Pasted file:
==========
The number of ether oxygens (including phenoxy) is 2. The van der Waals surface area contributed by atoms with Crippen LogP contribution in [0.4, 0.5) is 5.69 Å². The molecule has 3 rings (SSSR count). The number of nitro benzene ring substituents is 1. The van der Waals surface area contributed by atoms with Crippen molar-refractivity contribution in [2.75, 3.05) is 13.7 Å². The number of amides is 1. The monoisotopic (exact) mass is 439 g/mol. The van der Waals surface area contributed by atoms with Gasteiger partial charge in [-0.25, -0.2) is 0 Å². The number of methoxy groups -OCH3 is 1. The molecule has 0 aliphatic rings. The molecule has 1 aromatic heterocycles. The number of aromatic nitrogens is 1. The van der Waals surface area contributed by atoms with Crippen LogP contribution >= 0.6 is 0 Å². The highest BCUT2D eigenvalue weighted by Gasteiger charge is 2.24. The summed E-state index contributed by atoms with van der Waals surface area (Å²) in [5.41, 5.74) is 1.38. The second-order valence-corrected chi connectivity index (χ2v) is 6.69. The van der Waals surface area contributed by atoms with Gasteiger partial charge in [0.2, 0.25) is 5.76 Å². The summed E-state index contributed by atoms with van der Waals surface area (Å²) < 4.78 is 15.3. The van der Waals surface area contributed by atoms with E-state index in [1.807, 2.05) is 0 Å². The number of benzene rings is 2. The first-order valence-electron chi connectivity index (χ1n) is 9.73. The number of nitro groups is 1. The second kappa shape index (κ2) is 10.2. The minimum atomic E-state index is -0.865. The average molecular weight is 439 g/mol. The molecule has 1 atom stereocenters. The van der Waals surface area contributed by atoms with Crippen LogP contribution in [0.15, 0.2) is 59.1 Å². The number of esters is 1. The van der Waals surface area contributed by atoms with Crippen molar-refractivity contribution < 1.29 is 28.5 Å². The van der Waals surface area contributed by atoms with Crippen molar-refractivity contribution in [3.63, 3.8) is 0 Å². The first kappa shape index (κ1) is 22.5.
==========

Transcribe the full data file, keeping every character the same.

The number of ether oxygens (including phenoxy) is 2. The van der Waals surface area contributed by atoms with Crippen LogP contribution in [0.4, 0.5) is 5.69 Å². The molecule has 3 rings (SSSR count). The number of nitro benzene ring substituents is 1. The van der Waals surface area contributed by atoms with Crippen molar-refractivity contribution in [2.75, 3.05) is 13.7 Å². The number of amides is 1. The monoisotopic (exact) mass is 439 g/mol. The van der Waals surface area contributed by atoms with Gasteiger partial charge in [-0.25, -0.2) is 0 Å². The number of methoxy groups -OCH3 is 1. The molecule has 0 aliphatic rings. The molecule has 1 aromatic heterocycles. The number of aromatic nitrogens is 1. The van der Waals surface area contributed by atoms with Crippen LogP contribution >= 0.6 is 0 Å². The highest BCUT2D eigenvalue weighted by Gasteiger charge is 2.24. The summed E-state index contributed by atoms with van der Waals surface area (Å²) in [5.41, 5.74) is 1.38. The second-order valence-corrected chi connectivity index (χ2v) is 6.69. The van der Waals surface area contributed by atoms with Gasteiger partial charge in [0.2, 0.25) is 5.76 Å². The summed E-state index contributed by atoms with van der Waals surface area (Å²) < 4.78 is 15.3. The van der Waals surface area contributed by atoms with E-state index in [1.807, 2.05) is 0 Å². The number of benzene rings is 2. The first-order valence-electron chi connectivity index (χ1n) is 9.73. The number of nitro groups is 1. The second kappa shape index (κ2) is 10.2. The minimum atomic E-state index is -0.865. The average molecular weight is 439 g/mol. The molecule has 1 atom stereocenters. The van der Waals surface area contributed by atoms with Crippen LogP contribution in [0.15, 0.2) is 59.1 Å². The number of esters is 1. The van der Waals surface area contributed by atoms with Crippen molar-refractivity contribution < 1.29 is 28.5 Å². The van der Waals surface area contributed by atoms with Crippen molar-refractivity contribution in [3.63, 3.8) is 0 Å². The first kappa shape index (κ1) is 22.5.